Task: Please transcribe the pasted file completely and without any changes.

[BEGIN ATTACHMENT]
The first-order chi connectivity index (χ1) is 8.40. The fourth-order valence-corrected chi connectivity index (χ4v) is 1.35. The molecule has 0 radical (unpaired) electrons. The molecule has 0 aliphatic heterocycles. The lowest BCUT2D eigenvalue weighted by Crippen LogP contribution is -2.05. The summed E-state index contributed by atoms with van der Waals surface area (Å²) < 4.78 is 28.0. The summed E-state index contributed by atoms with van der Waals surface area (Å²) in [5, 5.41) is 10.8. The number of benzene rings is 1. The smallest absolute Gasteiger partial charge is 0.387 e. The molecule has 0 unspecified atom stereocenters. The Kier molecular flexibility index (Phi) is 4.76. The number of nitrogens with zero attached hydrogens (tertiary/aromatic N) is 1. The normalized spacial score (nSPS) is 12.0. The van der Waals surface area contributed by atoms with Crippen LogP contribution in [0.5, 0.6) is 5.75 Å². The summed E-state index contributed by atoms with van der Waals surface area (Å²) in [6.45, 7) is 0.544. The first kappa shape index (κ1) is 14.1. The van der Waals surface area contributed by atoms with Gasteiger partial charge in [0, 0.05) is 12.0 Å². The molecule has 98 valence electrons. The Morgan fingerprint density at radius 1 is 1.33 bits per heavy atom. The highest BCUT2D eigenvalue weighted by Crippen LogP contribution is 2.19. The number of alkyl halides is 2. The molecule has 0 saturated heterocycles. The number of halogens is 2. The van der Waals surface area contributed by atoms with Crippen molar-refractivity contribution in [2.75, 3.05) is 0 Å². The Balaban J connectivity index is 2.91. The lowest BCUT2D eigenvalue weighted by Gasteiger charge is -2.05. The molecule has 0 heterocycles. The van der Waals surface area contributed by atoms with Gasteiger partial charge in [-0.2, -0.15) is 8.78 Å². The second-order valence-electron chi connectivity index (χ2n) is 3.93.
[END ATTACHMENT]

The first-order chi connectivity index (χ1) is 8.40. The fourth-order valence-corrected chi connectivity index (χ4v) is 1.35. The molecule has 0 radical (unpaired) electrons. The molecule has 0 aliphatic heterocycles. The lowest BCUT2D eigenvalue weighted by Crippen LogP contribution is -2.05. The summed E-state index contributed by atoms with van der Waals surface area (Å²) < 4.78 is 28.0. The summed E-state index contributed by atoms with van der Waals surface area (Å²) in [5, 5.41) is 10.8. The number of benzene rings is 1. The smallest absolute Gasteiger partial charge is 0.387 e. The molecule has 0 unspecified atom stereocenters. The Kier molecular flexibility index (Phi) is 4.76. The number of nitrogens with zero attached hydrogens (tertiary/aromatic N) is 1. The normalized spacial score (nSPS) is 12.0. The van der Waals surface area contributed by atoms with Crippen LogP contribution in [0.5, 0.6) is 5.75 Å². The summed E-state index contributed by atoms with van der Waals surface area (Å²) in [6.45, 7) is 0.544. The first kappa shape index (κ1) is 14.1. The van der Waals surface area contributed by atoms with Gasteiger partial charge in [0, 0.05) is 12.0 Å². The molecule has 98 valence electrons. The Morgan fingerprint density at radius 1 is 1.33 bits per heavy atom. The highest BCUT2D eigenvalue weighted by Crippen LogP contribution is 2.19. The number of alkyl halides is 2. The molecule has 0 saturated heterocycles. The number of halogens is 2. The van der Waals surface area contributed by atoms with Crippen molar-refractivity contribution in [2.75, 3.05) is 0 Å². The Balaban J connectivity index is 2.91. The lowest BCUT2D eigenvalue weighted by Gasteiger charge is -2.05. The molecule has 0 heterocycles. The van der Waals surface area contributed by atoms with Gasteiger partial charge in [-0.2, -0.15) is 8.78 Å². The second-order valence-electron chi connectivity index (χ2n) is 3.93.